- Warren Buffett, the chairman and CEO of Berkshire Hathaway, released his annual letter to shareholders on Saturday.
- Buffett wrote that he and his vice chairman, Charlie Munger, still hoped to make a large acquisition.
- Buffett said in last year’s letter that he wanted to make a big deal, but companies’ valuations were too expensive.
Warren Buffett, the chairman and CEO of Berkshire Hathaway, wrote in his annual letter released on Saturday that he remained on the hunt for a sizeable acquisition – but potential targets were still too pricey.
Buffett said that in the coming years, he and his vice chairman, Charlie Munger, hope to devote much of their excess liquidity to “businesses that Berkshire will permanently own.”
“The immediate prospects for that, however, are not good: Prices are sky-high for businesses possessing decent long-term prospects,” Buffett wrote. “That disappointing reality means that 2019 will likely see us again expanding our holdings of marketable equities. We continue, nevertheless, to hope for an elephant-sized acquisition.”
He added: “Even at our ages of 88 and 95 – I’m the young one – that prospect is what causes my heart and Charlie’s to beat faster. (Just writing about the possibility of a huge purchase has caused my pulse rate to soar.)”
Buffett included a similar complaint in last year’s letter to shareholders:
“In our search for new stand-alone businesses, the key qualities we seek are durable competitive strengths; able and high-grade management; good returns on the net tangible assets required to operate the business; opportunities for internal growth at attractive returns; and, finally, a sensible purchase price. That last requirement proved a barrier to virtually all deals we reviewed in 2017, as prices for decent, but far from spectacular, businesses hit an all-time high.”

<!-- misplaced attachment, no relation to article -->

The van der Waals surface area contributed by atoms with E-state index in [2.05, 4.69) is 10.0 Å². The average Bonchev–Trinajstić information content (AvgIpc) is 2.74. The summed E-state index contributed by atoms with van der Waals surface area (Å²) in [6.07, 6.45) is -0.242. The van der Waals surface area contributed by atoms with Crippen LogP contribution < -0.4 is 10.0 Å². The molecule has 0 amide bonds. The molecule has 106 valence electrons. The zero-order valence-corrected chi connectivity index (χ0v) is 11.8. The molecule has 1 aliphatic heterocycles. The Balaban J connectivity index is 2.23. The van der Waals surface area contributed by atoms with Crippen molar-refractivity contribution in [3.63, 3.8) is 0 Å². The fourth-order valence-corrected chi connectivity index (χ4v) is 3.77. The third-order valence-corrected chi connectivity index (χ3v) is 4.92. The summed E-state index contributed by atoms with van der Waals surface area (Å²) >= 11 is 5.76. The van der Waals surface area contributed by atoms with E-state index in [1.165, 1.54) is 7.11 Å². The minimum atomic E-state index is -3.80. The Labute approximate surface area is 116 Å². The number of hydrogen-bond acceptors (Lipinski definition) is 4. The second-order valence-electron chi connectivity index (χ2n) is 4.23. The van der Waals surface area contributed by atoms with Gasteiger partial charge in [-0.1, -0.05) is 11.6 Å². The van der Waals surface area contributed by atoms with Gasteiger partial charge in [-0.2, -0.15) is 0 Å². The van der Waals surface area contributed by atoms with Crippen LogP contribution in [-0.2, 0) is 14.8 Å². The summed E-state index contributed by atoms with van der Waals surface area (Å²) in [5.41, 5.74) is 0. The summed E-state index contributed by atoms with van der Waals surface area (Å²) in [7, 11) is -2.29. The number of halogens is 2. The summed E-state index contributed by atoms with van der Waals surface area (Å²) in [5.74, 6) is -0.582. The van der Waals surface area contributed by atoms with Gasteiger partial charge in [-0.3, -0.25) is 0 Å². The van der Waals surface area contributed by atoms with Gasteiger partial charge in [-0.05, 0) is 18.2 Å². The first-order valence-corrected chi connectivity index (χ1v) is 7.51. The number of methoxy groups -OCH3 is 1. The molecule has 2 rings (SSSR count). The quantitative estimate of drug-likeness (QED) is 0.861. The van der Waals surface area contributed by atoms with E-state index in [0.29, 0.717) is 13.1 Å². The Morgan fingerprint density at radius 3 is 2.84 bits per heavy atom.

The Omaha-based giant hasn’t made a monster, public acquisitions in recent years.
Last year, one of Berkshire Hathaway’s affiliates, HomeServices of America, bought a private, Texas-based residential real-estate company for an undisclosed amount.
Back in 2014, Berkshire bought Procter & Gamble’s Duracell battery business in a complex transaction wherein Berkshire gave Procter & Gamble $US4.7 billion of the P&G shares it owned at the time.
The shareholder letter, released alongside Berkshire Hathaway’s quarterly earnings results, came a day after one of the company’s investments – Kraft Heinz – plunged 27% and led to an estimated $US4 billion in losses for the company.
Read more of Markets Insider’s Berkshire Hathaway coverage:
- WARREN BUFFETT: The new accounting rule will produce ‘wild and capricious swings in our bottom line’
- WARREN BUFFETT: Berkshire Hathaway raked in $US3.8 billion in dividends last year – here’s how much our 5 biggest holdings paid
- Warren Buffett’s Berkshire Hathaway is taking a nearly $US4 billion hit as Kraft Heinz craters to a record low
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